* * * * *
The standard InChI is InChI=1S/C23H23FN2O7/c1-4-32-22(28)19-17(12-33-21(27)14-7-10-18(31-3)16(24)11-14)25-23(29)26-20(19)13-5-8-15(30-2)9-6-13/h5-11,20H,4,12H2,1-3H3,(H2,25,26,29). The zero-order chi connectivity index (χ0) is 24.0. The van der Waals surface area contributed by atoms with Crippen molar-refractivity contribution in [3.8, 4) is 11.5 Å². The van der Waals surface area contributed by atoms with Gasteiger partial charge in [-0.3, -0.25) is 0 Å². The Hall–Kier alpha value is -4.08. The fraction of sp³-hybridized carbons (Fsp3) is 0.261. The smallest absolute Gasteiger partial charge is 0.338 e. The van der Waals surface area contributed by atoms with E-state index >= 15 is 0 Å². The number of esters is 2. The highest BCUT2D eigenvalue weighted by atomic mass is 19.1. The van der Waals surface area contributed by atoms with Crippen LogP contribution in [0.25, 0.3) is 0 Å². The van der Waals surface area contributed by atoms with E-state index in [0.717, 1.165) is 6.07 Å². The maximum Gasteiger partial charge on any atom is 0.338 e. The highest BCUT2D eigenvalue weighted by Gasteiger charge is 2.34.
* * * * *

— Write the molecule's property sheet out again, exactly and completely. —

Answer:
The standard InChI is InChI=1S/C23H23FN2O7/c1-4-32-22(28)19-17(12-33-21(27)14-7-10-18(31-3)16(24)11-14)25-23(29)26-20(19)13-5-8-15(30-2)9-6-13/h5-11,20H,4,12H2,1-3H3,(H2,25,26,29). The zero-order chi connectivity index (χ0) is 24.0. The van der Waals surface area contributed by atoms with Crippen molar-refractivity contribution in [3.8, 4) is 11.5 Å². The van der Waals surface area contributed by atoms with Gasteiger partial charge in [-0.3, -0.25) is 0 Å². The Hall–Kier alpha value is -4.08. The fraction of sp³-hybridized carbons (Fsp3) is 0.261. The smallest absolute Gasteiger partial charge is 0.338 e. The van der Waals surface area contributed by atoms with E-state index >= 15 is 0 Å². The number of esters is 2. The highest BCUT2D eigenvalue weighted by atomic mass is 19.1. The van der Waals surface area contributed by atoms with Crippen LogP contribution in [0.25, 0.3) is 0 Å². The van der Waals surface area contributed by atoms with E-state index in [0.717, 1.165) is 6.07 Å². The maximum Gasteiger partial charge on any atom is 0.338 e. The highest BCUT2D eigenvalue weighted by Gasteiger charge is 2.34.